(Rapaport…December 21, 2005) The United Nations Security Council unanimously renewed a ban on diamonds from Liberia saying that the country’s unrest continued to constitute a threat to international peace and security. The council also re-established the panel of experts appointed to, among other things, conduct a follow-up assessment mission to Liberia and neighboring states, in order to investigate and compile a report on the implementation, and any violations, of the measures imposed.
The ban remains until it is decided peace is maintained and export transparency is established. It also welcomed the determination of the President-elect Ellen Johnson-Sirleaf, to meet the conditions for terminating the ban.
Liberia also must establish independent external advice on the management of Liberia’s diamond resources.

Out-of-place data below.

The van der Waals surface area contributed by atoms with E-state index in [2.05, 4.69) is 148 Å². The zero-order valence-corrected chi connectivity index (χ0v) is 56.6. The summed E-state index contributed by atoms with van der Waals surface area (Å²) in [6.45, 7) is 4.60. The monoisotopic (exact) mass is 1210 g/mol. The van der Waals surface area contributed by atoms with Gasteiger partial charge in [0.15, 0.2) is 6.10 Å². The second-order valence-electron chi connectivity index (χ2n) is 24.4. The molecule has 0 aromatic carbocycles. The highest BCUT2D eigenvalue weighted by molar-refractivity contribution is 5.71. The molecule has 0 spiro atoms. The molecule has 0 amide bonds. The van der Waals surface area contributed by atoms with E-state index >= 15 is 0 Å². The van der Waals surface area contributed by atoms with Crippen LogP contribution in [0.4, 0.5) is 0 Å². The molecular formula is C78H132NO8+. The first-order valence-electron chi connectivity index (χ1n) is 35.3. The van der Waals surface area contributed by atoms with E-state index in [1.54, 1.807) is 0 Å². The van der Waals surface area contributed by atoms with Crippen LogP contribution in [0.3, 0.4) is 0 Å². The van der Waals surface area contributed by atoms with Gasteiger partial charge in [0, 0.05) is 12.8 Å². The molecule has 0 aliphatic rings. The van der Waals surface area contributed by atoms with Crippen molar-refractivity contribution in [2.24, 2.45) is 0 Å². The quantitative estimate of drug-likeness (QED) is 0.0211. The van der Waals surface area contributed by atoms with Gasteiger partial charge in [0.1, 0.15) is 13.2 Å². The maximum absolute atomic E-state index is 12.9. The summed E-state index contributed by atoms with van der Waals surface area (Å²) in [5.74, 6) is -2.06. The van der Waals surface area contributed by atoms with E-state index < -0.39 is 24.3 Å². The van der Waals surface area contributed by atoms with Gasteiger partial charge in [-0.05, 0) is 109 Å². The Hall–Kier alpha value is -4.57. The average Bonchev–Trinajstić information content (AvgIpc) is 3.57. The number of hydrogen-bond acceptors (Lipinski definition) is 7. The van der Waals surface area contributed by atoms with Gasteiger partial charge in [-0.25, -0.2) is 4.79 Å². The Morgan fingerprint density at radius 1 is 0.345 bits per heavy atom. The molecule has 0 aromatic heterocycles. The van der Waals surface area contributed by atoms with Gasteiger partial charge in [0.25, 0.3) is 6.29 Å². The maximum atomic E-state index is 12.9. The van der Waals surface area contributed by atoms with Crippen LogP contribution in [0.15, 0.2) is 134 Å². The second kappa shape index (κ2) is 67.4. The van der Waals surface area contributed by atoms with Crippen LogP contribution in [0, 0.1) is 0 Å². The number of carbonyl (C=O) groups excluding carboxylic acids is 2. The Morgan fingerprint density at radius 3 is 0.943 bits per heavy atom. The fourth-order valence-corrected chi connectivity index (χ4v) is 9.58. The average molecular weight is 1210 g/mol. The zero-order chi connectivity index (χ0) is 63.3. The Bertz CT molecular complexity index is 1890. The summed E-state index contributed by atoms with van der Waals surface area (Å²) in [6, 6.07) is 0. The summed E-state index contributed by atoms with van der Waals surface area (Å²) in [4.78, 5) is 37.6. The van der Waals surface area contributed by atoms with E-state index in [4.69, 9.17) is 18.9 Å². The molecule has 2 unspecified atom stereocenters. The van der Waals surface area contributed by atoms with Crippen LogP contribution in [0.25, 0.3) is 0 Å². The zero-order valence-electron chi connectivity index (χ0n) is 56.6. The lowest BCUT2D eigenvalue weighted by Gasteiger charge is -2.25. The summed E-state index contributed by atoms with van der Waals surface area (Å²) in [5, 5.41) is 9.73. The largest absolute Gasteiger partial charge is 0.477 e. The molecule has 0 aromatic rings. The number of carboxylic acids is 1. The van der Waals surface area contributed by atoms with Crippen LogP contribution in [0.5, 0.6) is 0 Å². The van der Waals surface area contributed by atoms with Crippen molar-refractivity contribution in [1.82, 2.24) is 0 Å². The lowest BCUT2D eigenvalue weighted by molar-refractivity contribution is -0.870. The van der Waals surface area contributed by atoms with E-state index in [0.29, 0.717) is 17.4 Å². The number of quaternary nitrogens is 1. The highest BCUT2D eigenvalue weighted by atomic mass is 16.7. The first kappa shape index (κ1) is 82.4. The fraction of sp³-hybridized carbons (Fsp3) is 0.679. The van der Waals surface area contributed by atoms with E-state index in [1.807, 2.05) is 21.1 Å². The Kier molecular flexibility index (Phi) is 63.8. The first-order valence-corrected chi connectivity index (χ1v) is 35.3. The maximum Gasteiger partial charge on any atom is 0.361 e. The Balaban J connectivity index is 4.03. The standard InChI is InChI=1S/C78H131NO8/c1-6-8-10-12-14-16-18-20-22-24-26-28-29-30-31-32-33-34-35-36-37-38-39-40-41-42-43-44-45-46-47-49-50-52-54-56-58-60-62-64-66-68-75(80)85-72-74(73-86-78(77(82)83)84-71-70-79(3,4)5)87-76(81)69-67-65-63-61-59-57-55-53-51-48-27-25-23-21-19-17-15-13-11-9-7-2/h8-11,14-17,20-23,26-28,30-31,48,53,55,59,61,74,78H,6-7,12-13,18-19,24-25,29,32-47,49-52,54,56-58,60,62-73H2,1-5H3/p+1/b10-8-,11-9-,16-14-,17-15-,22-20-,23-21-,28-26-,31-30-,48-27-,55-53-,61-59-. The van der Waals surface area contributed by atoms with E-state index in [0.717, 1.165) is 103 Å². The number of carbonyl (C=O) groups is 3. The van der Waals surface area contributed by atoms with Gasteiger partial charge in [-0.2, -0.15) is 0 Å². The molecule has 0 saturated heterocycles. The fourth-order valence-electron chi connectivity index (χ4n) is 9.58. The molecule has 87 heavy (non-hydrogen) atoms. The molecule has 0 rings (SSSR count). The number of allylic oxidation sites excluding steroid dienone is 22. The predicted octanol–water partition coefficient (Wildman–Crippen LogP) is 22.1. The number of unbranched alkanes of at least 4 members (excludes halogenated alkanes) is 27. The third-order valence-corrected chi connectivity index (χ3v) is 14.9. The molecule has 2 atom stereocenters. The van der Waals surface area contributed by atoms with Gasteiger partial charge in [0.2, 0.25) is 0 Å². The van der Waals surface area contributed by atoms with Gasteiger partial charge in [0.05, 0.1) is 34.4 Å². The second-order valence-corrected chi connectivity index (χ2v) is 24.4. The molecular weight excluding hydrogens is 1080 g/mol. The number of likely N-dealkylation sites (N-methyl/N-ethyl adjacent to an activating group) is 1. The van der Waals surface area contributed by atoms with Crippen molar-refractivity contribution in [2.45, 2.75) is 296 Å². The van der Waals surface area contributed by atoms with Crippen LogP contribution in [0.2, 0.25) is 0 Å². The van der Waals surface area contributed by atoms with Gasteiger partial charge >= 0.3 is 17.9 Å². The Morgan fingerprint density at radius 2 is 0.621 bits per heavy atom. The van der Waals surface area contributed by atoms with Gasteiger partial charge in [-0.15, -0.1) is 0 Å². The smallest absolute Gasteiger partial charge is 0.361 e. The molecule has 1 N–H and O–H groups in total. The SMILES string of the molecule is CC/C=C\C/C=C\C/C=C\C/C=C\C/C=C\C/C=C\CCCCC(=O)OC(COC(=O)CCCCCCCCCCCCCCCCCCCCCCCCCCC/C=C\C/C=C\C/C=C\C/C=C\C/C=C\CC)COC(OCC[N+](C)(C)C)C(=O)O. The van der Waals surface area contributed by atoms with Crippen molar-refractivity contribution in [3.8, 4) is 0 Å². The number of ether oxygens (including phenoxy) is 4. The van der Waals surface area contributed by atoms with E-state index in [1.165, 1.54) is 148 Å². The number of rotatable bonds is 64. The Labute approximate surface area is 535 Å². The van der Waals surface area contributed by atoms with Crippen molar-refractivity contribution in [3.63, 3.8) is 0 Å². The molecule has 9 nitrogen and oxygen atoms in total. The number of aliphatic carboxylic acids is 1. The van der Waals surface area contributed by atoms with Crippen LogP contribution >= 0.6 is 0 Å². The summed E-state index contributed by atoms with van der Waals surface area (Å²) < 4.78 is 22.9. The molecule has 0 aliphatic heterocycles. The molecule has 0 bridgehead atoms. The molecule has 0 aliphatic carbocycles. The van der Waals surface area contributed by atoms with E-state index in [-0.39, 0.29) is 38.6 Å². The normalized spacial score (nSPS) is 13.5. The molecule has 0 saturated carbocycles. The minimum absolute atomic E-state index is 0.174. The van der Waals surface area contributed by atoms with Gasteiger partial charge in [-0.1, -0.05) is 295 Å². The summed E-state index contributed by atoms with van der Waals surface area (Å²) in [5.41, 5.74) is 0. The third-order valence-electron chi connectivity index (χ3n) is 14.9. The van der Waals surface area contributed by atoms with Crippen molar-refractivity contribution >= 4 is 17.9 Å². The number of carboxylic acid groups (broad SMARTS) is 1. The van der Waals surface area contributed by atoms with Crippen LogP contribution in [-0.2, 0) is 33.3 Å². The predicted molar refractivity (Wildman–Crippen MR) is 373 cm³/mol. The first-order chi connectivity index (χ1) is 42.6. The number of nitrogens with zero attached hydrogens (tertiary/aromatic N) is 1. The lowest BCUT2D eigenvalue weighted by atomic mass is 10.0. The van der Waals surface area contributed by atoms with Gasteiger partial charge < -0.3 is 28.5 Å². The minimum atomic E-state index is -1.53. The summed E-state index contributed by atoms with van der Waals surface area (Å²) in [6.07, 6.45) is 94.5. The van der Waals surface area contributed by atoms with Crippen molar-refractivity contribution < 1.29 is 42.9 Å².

Under multiple provisions the Security Council wrote: “To consider, with the assistance of international partners and for a specific time period, the possibility of commissioning independent external advice on the management of Liberia’s diamond resources, in order to increase revenue and investor confidence and to attract additional donor support” the ban is in effect until at least June 2006 at which time a review would take place.
Experts must report back to the council by June their assessment on Liberia’s violations in trading diamonds for weapons.
The United Nations reports that “the main sources of potentially serious security challenges include former Armed Forces of Liberia personnel dissatisfied with their demobilization and retirement benefits, ex-combatants awaiting community reintegration opportunities, disgruntled supporters of the candidate who failed to win the November run-off elections, and members of ex-President Charles Taylor’s former armed militia, the Anti-Terrorist Unit.
Security problems in western Cote d’Ivoire also remain a potential threat to the efforts to consolidate stability in Liberia, the Council wrote.